Labor Unions in the U.S., 1862-1974: Knights of Labor, AFL, CIO, and AFL-CIO
Unique, important documentation on the growth and transformation of four major labor organizations takes history, business and other research topics in exciting new directions.
In the 19th century, the Knights of Labor was the first national labor force to recruit women and African Americans as a matter of policy, to organize throughout the country, and to attempt to unify industrial and agrarian workers. This module presents the papers of executives Terence V. Powderly and John W. Hayes, which span the life of this powerful organization.
In 1886, the founding convention of the American Federation of Labor (AFL) elected five men to lead an organization of fewer than 200,000 members. By 1955, a committee headed by George Meany unified the American Federation of Labor–Congress of Industrial Organizations (AFL-CIO), which today numbers 5+ million and is a powerful political lobby. AFL records illuminate years of strikes and boycotts, competition with rival organizations, political developments, antitrust laws, pensions, and the direct election of U.S. senators; plus internal AFL matters such as membership, relations with international and local unions, and state labor federations.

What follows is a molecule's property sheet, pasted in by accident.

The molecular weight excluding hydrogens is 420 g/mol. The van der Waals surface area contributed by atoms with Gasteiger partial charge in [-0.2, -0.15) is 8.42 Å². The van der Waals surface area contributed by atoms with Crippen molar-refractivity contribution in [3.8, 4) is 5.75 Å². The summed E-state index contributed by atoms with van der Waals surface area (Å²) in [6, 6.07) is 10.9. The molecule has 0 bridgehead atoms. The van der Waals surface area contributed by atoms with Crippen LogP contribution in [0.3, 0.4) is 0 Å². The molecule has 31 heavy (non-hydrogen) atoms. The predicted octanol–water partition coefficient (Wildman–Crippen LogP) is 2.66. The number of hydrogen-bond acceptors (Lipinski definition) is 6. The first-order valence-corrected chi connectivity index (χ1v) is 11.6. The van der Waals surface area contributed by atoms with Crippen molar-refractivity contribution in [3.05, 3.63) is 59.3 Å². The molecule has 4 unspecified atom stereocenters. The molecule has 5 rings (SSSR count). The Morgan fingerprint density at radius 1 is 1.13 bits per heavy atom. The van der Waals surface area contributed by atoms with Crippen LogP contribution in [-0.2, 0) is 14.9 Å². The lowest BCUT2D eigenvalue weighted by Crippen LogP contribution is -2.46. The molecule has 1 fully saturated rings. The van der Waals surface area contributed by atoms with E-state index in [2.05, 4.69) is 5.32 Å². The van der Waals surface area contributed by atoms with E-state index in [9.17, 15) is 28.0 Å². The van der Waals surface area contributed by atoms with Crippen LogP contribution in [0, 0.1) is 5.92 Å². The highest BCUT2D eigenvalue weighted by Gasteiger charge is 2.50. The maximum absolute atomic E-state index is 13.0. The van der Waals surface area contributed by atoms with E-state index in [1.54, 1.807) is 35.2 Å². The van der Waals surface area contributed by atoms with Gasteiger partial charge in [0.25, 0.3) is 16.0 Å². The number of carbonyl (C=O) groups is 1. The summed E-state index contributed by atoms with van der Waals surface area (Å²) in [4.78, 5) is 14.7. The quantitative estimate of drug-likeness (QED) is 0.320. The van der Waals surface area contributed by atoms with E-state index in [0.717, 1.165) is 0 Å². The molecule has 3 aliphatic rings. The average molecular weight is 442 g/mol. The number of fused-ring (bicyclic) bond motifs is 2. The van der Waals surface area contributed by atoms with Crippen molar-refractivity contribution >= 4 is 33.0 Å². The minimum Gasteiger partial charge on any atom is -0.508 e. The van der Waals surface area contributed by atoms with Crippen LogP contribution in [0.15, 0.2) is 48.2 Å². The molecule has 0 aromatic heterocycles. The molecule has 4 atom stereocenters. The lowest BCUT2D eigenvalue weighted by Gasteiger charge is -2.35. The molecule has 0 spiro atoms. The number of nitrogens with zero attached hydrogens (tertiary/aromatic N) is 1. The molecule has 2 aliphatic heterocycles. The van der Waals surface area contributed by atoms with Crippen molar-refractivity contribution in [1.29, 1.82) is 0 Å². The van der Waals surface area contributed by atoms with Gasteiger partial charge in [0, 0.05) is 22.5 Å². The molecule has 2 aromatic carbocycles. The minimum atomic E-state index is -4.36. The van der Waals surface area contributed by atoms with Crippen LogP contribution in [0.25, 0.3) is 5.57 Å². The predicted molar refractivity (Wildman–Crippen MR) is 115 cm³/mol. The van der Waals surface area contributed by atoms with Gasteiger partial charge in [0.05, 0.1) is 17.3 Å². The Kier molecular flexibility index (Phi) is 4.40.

The CIO was at the center of labor activism from 1935 to 1955 – years characterized by mass organizing, nationwide strikes, and bitter ideological and political conflict. The records in this module consist of Minutes of the Executive Board of the CIO and the papers of Adolph Germer, a longtime member of the United Mine Workers and a leader in the formation of the CIO. Closely related are the papers of John Mitchell, president of the United Mine Workers and a vice-president of the AFL. Records that document the AFL-CIO in this module consist of State Labor Proceedings for 1885-1974 with the 1955-1974 portion of the records pertaining to the AFL-CIO.